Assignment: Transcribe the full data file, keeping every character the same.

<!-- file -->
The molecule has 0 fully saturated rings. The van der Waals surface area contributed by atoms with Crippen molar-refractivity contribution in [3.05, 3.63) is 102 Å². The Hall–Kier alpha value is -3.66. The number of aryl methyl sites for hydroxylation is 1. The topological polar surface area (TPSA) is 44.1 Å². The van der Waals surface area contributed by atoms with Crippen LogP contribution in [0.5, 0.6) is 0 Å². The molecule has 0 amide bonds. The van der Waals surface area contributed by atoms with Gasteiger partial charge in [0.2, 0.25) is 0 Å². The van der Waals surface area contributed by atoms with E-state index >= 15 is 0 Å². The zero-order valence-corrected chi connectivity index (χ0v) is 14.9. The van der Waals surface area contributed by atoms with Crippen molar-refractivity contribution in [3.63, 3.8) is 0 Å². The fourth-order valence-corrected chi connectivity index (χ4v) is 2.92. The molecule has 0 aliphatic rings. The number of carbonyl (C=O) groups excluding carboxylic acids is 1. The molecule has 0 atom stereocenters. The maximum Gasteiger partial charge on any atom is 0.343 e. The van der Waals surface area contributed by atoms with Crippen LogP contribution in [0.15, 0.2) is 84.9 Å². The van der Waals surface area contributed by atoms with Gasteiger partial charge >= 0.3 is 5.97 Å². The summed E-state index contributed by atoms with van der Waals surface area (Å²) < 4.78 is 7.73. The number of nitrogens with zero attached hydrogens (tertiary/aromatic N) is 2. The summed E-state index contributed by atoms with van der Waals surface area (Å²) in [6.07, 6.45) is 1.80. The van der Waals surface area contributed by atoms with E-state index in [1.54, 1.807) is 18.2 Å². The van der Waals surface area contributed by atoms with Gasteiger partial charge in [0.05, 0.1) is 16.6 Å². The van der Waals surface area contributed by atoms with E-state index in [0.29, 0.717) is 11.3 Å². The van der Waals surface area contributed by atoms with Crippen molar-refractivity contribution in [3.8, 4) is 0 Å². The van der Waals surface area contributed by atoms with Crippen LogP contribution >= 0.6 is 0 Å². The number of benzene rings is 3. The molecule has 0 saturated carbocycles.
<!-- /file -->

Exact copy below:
The molecule has 0 fully saturated rings. The van der Waals surface area contributed by atoms with Crippen molar-refractivity contribution in [3.05, 3.63) is 102 Å². The Hall–Kier alpha value is -3.66. The number of aryl methyl sites for hydroxylation is 1. The topological polar surface area (TPSA) is 44.1 Å². The van der Waals surface area contributed by atoms with Crippen LogP contribution in [0.5, 0.6) is 0 Å². The molecule has 0 amide bonds. The van der Waals surface area contributed by atoms with Gasteiger partial charge in [0.2, 0.25) is 0 Å². The van der Waals surface area contributed by atoms with E-state index >= 15 is 0 Å². The zero-order valence-corrected chi connectivity index (χ0v) is 14.9. The van der Waals surface area contributed by atoms with Crippen molar-refractivity contribution in [3.63, 3.8) is 0 Å². The fourth-order valence-corrected chi connectivity index (χ4v) is 2.92. The molecule has 0 aliphatic rings. The number of carbonyl (C=O) groups excluding carboxylic acids is 1. The molecule has 0 atom stereocenters. The maximum Gasteiger partial charge on any atom is 0.343 e. The van der Waals surface area contributed by atoms with Crippen LogP contribution in [0.15, 0.2) is 84.9 Å². The van der Waals surface area contributed by atoms with Gasteiger partial charge >= 0.3 is 5.97 Å². The summed E-state index contributed by atoms with van der Waals surface area (Å²) < 4.78 is 7.73. The number of nitrogens with zero attached hydrogens (tertiary/aromatic N) is 2. The summed E-state index contributed by atoms with van der Waals surface area (Å²) in [6.07, 6.45) is 1.80. The van der Waals surface area contributed by atoms with E-state index in [1.54, 1.807) is 18.2 Å². The van der Waals surface area contributed by atoms with Gasteiger partial charge in [0.05, 0.1) is 16.6 Å². The van der Waals surface area contributed by atoms with E-state index in [0.29, 0.717) is 11.3 Å². The van der Waals surface area contributed by atoms with Crippen molar-refractivity contribution in [3.8, 4) is 0 Å². The van der Waals surface area contributed by atoms with Crippen LogP contribution >= 0.6 is 0 Å². The number of benzene rings is 3. The molecule has 0 saturated carbocycles.